Scala – using Option can still result in a NPE

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Two interesting scenarios where you can get a NullPointerException you didn’t expect when using Options in Scala. (Usually involves interfacing with Java libraries.)

You’re not supposed to be able to encounter a NullPointerException while using Scala Options. This is true when all of the code you are interacting with returns an Option instead of a null.

It can even be true when you wrap all values that could be null in an Option. “Option(null)” automatically becomes None.

But it is not true under two scenarios that are unfortunately very easy to re-create.

 


 

Example #1
REPL output of Some(null) causing an NPE

scala> :paste
// Entering paste mode (ctrl-D to finish)

class CustomerName(val firstName: String, val lastName: String)
class Customer(val name: CustomerName)
class Item(itemName: String, itemCost: String)
class ShipmentBox(orderNum: String, cust: Customer, items: List[Item]) {
    require(orderNum != null)
    val orderNumber = orderNum
    val customer = Some(cust)
    val itemsInBox = Some(items)
}
val mikesFirstOrderBox1 = new ShipmentBox("A100", null, null)

// Exiting paste mode, now interpreting.

defined class CustomerName
defined class Customer
defined class Item
defined class ShipmentBox
mikesFirstOrderBox1: ShipmentBox = ShipmentBox@943a2d0

scala> mikesFirstOrderBox1.customer.get.name
java.lang.NullPointerException
  ... 33 elided

As you can see from this REPL output, someone created a new ShipmentBox and supplied “null” for the customer. Whoever implemented “ShipmentBox” probably thought that “Some(cust)” would turn the null into a None. But only “Option(cust)” would have done that. The result is the NullPointerException in the final attempt to get the customer’s name.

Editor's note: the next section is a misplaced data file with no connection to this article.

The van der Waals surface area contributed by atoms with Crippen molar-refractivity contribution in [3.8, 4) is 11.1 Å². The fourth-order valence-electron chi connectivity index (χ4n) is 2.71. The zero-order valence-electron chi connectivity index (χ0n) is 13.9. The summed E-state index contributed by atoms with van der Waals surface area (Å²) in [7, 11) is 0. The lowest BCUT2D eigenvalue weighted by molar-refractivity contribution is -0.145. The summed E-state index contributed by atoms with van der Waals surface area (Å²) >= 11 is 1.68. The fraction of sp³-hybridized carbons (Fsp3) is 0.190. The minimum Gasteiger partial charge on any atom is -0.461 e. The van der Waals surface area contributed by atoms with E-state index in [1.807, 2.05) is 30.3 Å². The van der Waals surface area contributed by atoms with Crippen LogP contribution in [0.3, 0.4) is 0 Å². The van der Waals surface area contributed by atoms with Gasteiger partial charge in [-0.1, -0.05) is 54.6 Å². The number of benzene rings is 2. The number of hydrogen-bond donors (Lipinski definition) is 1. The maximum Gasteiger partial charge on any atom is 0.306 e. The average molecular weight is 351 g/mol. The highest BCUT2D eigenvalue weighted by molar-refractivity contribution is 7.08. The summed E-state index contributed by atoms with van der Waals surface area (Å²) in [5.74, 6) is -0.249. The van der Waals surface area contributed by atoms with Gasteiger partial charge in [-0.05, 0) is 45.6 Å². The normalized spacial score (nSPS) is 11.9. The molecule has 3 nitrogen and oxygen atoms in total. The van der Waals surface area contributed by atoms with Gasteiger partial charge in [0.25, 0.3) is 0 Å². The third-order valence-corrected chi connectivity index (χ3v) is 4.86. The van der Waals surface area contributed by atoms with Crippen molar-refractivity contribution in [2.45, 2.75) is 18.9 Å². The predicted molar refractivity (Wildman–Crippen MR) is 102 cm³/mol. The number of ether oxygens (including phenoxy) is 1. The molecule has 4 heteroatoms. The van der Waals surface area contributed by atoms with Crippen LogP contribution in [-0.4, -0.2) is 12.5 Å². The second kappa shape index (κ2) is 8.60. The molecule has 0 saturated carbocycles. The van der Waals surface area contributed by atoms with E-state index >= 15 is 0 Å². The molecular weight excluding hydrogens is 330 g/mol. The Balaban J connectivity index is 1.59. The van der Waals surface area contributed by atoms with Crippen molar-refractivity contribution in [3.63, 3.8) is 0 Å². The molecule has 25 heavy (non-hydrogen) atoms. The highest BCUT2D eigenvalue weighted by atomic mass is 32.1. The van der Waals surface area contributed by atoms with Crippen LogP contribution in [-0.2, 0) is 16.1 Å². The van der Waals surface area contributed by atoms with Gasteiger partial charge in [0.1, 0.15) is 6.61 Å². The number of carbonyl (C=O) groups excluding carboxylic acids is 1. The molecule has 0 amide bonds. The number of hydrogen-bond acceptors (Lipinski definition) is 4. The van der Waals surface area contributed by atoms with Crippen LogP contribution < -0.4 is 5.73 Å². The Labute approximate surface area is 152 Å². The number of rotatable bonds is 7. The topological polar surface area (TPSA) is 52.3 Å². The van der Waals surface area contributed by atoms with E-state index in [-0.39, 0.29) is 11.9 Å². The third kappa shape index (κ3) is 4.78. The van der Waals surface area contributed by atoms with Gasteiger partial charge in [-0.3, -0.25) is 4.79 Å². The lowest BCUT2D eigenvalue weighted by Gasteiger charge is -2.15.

As you will notice later, this first example and the second example share something in common: getting a value from an object held inside another object.

The way to avoid this first example from happening to you is to remember to use “Option()” not “Some()” when creating an option from any value that you aren’t 100% sure can’t be null. In other words, always use “Option()”.

Example 2
REPL Output of mapping out a hierarchy of objects where one value can return null

scala> :paste
// Entering paste mode (ctrl-D to finish)

class CustomerName(val firstName: String, val lastName: String)
class Customer(val name: CustomerName)
class Item(itemName: String, itemCost: String)
class ShipmentBox(orderNum: String, cust: Customer, items: List[Item]) {
    require(orderNum != null)
    val orderNumber = orderNum
    val customer = Option(cust)
    val itemsInBox = Option(items)
}

val guestCustomer = new Customer(new CustomerName("Guest","Customer"))
val mike = new Customer(new CustomerName("Mike", null))
val mikesFirstOrderBox1 = new ShipmentBox("A100", mike, null)

// Exiting paste mode, now interpreting.

defined class CustomerName
defined class Customer
defined class Item
defined class ShipmentBox
guestCustomer: Customer = Customer@7469d7f4
mike: Customer = Customer@50e10fe1
mikesFirstOrderBox1: ShipmentBox = ShipmentBox@67d9a642


scala> val mikesLastName = mikesFirstOrderBox1.customer.map(_.name).map(_.lastName).getOrElse("No last name") //null!? not what I expected...
mikesLastName: String = null

Here the null appears even though we have used “.getOrElse” and supplied a default value of “No last name.” This is because the value of “mikesFirstOrderBox1.customer.map(_.name).map(_.lastName)” is not “None” as we expected but “Some(null).” Believe it or not, “Some(null)” is actually a legitimate use case. Sometimes you want to know that a null value is there, for example when interfacing with some bad Java code.

But most of us probably want to eliminate all nulls like the vermin they are. One way to do this is to flatMap the value and explicitly wrap it in option as follows:

scala> val mikesLastName = mikesFirstOrderBox1.customer.flatMap(x => Option(x.name)).flatMap(x => Option(x.lastName)).getOrElse("No last name")
mikesLastName: String = No last name

Looks ugly, but it works.

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